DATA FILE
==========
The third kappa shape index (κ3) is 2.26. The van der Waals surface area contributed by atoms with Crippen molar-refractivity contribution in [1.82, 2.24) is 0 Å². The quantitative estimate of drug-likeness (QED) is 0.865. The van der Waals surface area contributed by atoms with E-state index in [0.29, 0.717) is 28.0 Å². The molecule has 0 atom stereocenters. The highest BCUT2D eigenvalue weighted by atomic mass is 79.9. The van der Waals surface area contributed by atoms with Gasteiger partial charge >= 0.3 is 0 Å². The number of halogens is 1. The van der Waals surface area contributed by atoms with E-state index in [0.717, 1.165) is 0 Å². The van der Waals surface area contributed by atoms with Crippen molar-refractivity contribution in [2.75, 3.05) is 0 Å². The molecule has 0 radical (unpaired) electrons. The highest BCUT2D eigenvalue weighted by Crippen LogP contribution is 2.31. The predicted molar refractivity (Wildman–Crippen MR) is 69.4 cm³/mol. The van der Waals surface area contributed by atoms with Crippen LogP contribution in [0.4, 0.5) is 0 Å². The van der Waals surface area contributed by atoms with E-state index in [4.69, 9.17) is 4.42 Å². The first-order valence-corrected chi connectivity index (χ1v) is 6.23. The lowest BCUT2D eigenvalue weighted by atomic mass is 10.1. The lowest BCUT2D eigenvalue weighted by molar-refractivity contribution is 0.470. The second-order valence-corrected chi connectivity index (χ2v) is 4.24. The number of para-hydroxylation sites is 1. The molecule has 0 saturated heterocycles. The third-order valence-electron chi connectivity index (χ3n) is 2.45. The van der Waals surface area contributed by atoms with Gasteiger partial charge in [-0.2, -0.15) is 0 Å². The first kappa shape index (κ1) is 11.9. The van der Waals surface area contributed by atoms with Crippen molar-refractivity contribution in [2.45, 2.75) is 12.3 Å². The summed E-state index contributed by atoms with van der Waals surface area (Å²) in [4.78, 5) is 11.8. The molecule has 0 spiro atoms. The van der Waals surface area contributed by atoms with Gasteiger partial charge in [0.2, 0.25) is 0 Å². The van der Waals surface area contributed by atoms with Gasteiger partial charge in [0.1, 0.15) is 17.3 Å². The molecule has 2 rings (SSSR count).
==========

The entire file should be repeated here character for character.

The third kappa shape index (κ3) is 2.26. The van der Waals surface area contributed by atoms with Crippen molar-refractivity contribution in [1.82, 2.24) is 0 Å². The quantitative estimate of drug-likeness (QED) is 0.865. The van der Waals surface area contributed by atoms with E-state index in [0.29, 0.717) is 28.0 Å². The molecule has 0 atom stereocenters. The highest BCUT2D eigenvalue weighted by atomic mass is 79.9. The van der Waals surface area contributed by atoms with Gasteiger partial charge >= 0.3 is 0 Å². The number of halogens is 1. The van der Waals surface area contributed by atoms with E-state index in [0.717, 1.165) is 0 Å². The van der Waals surface area contributed by atoms with Crippen molar-refractivity contribution in [2.75, 3.05) is 0 Å². The molecule has 0 radical (unpaired) electrons. The highest BCUT2D eigenvalue weighted by Crippen LogP contribution is 2.31. The predicted molar refractivity (Wildman–Crippen MR) is 69.4 cm³/mol. The van der Waals surface area contributed by atoms with Crippen LogP contribution in [0.4, 0.5) is 0 Å². The van der Waals surface area contributed by atoms with E-state index in [4.69, 9.17) is 4.42 Å². The first-order valence-corrected chi connectivity index (χ1v) is 6.23. The lowest BCUT2D eigenvalue weighted by atomic mass is 10.1. The lowest BCUT2D eigenvalue weighted by molar-refractivity contribution is 0.470. The second-order valence-corrected chi connectivity index (χ2v) is 4.24. The number of para-hydroxylation sites is 1. The molecule has 0 saturated heterocycles. The third-order valence-electron chi connectivity index (χ3n) is 2.45. The van der Waals surface area contributed by atoms with Gasteiger partial charge in [-0.2, -0.15) is 0 Å². The first kappa shape index (κ1) is 11.9. The van der Waals surface area contributed by atoms with Crippen molar-refractivity contribution in [2.45, 2.75) is 12.3 Å². The summed E-state index contributed by atoms with van der Waals surface area (Å²) in [4.78, 5) is 11.8. The molecule has 0 spiro atoms. The van der Waals surface area contributed by atoms with Gasteiger partial charge in [0.2, 0.25) is 0 Å². The van der Waals surface area contributed by atoms with Gasteiger partial charge in [0.1, 0.15) is 17.3 Å². The molecule has 2 rings (SSSR count).